By Raphael Rosen, EOL Collaborator, and Breen Byrnes, EOL Public Information Officer
Wouldn't it be great if you could have information about all species at your fingertips? Based on ideas set forth by the eminent biologist E.O. Wilson, the Encyclopedia of Life (EOL), online at www.eol.org, helps make knowledge of all of Earth's living species as accessible and understandable as possible. Want to find out where Army Ants live? Interested in the migration habits of the Baltimore Oriole? EOL has the answers.
In fact, EOL has a lot of answers. The site currently has information about more than one million species. Each organism on the site has its own taxon page, a place where all of its data is gathered. On each page you can browse through multimedia, maps, and detailed anatomical data. EOL is truly the world at one's fingertips.
To help amass its piles of biological info, EOL has enlisted the assistance of Rubenstein Fellows, promising scientists who work to improve the reach and breadth of EOL. Fellows receive partial funding for up to one year to bring biodiversity research, databases, and media into the Encyclopedia of Life. The fellows program is made possible through a generous donation by David M. Rubenstein to the Smithsonian's National Museum of Natural History.
This year, one of the 16 fellows is based at the National Museum of Natural History and originally hails from Marília, a town about 300 miles west of São Paulo, Brazil. Fernando Jerep began his science career studying fish. He was particularly interested in characids, a family of tiny freshwater fish sometimes known as tetras. These fish live throughout the Americas, and their ranks include 1,125 species.
Jerep's love of fish began when he was a child. "My first pet was a fish and that instilled in me a desire to become an amateur aquarist," Jerep says. His interest in characids in particular began during his undergraduate studies at Brazil's Universidade Estadual de Londrine. He found that, though small – they range in size from 20mm (.78 inch) to 150mm (6 inches) – characids show fascinating adaptations to their various environments as well as hugely varied shapes and anatomies. Some characids thrive in environments with lots of oxygen, enriched by the pounding of rapids. Some live in more stagnant waters. In fact, the species that live in the latter may develop special bumps on their lips to help them draw as much oxygen from the water as they can. In other species, the females store sperm from the males inside their ovaries without fertilizing their eggs. Why these fish would do so is still not understood. Some characids – members of the subfamily Stevardiinae– have areas of tissue and scales on their caudal fins (underneath and towards the back of the fish) that scientists believe might release pheromones during reproduction. The variety is enough to keep a fish specialist occupied for a lifetime.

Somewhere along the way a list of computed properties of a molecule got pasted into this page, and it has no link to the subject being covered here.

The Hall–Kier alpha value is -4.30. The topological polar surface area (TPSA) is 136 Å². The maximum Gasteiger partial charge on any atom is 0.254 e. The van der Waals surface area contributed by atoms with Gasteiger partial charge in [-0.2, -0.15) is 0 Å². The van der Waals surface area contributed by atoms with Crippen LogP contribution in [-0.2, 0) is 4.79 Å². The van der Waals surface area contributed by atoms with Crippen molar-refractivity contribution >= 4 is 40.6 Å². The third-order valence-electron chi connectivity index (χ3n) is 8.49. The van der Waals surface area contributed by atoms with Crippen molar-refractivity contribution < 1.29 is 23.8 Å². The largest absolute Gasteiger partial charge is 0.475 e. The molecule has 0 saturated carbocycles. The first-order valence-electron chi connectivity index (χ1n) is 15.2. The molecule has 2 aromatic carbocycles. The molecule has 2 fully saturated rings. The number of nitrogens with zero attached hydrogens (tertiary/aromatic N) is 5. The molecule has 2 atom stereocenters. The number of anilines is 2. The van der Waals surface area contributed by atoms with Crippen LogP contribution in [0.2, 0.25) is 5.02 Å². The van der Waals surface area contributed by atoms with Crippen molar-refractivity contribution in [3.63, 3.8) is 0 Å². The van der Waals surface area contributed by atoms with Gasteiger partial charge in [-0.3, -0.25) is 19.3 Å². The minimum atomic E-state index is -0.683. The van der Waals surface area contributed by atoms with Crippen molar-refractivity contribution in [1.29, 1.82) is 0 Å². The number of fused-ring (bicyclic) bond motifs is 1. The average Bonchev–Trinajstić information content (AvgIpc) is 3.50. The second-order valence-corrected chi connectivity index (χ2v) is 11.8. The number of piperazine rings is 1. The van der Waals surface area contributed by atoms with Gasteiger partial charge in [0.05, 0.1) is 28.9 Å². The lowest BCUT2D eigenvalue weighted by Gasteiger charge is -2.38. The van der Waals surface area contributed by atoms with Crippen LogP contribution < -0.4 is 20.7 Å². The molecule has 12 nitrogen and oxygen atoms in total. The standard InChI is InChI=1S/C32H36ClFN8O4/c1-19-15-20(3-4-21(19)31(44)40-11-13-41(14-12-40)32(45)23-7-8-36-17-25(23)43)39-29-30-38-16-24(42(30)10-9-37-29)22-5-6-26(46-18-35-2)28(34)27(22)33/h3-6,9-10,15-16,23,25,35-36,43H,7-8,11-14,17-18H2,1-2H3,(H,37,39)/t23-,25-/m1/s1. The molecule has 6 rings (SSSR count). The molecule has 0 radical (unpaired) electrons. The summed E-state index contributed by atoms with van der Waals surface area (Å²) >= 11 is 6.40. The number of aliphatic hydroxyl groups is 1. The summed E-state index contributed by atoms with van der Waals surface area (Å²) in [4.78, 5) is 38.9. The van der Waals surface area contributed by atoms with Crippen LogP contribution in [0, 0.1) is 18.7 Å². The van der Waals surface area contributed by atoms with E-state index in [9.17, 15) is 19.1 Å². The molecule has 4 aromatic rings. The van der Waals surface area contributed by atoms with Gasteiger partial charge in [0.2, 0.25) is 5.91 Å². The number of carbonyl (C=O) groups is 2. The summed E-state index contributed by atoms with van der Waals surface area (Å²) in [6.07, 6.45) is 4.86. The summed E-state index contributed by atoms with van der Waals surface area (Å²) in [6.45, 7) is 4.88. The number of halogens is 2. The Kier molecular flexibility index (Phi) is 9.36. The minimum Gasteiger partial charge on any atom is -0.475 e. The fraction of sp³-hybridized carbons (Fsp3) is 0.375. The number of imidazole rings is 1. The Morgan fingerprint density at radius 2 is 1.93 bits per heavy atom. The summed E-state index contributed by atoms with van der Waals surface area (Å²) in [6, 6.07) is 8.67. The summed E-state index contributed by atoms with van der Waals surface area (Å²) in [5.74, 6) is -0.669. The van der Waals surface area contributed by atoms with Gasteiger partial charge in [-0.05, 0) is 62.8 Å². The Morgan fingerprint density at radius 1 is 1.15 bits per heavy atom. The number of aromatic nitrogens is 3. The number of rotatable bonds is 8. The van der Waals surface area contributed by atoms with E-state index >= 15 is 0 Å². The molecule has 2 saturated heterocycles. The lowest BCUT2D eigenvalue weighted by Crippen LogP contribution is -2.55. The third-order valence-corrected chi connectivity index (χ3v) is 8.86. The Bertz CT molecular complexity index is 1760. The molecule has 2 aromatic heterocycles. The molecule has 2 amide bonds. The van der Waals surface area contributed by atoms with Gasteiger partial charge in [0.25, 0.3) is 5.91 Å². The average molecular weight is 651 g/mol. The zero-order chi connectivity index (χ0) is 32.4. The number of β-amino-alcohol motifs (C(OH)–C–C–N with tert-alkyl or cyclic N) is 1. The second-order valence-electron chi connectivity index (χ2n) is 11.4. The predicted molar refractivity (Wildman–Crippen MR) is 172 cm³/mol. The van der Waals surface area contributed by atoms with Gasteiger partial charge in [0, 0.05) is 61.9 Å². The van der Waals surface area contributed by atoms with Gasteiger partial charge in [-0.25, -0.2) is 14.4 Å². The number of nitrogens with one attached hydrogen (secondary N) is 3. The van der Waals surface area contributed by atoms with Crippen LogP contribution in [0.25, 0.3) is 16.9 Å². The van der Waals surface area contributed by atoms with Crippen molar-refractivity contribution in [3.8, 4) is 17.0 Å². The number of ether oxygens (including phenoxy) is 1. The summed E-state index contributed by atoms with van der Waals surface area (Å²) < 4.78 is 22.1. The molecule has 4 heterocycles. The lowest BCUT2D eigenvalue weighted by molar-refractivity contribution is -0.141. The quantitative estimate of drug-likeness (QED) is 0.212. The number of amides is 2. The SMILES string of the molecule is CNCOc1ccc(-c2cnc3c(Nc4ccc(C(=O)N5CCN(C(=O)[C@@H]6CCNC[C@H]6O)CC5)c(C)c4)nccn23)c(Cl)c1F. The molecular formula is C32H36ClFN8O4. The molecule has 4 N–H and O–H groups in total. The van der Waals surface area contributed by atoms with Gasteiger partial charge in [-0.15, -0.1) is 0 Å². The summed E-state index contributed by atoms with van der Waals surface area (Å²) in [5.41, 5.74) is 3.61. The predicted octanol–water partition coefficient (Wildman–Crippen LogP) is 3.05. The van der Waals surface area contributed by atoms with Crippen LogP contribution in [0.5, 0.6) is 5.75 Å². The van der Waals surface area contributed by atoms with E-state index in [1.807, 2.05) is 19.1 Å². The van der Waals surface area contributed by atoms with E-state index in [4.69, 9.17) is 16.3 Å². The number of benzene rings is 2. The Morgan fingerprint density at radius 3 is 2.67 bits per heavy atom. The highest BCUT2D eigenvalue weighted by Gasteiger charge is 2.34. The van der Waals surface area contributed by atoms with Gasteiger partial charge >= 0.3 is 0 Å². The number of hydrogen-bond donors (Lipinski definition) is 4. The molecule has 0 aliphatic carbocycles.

As a Rubenstein Fellow, Jerep's overarching mission is to make information about 400 characid species more accessible to the public. He plans to collect information about the fish from research articles, journals, books, and magazines. He will also translate research from Spanish- and Portuguese-language publications into English. And by adding photos and video to the taxon pages, he hopes to inspire other people to add their own, too.
But the Encyclopedia of Life website is not the only place where budding naturalists can share their photos and videos. EOL has an active Flickr group, now with 3,000 members and over 100,000 items. A quick scan through the images reveals stunning close-ups of ladybugs, detailed shots of Costa Rican flowers, and candid photos of feeding parrots. The contributors themselves live throughout the world, including locations in Australia and Europe. It's never been easier to share your passion for the natural world.
And for those, like Fernando Jerep, who are fascinated by South American freshwater fish, just wait. A bounty of information is on its way.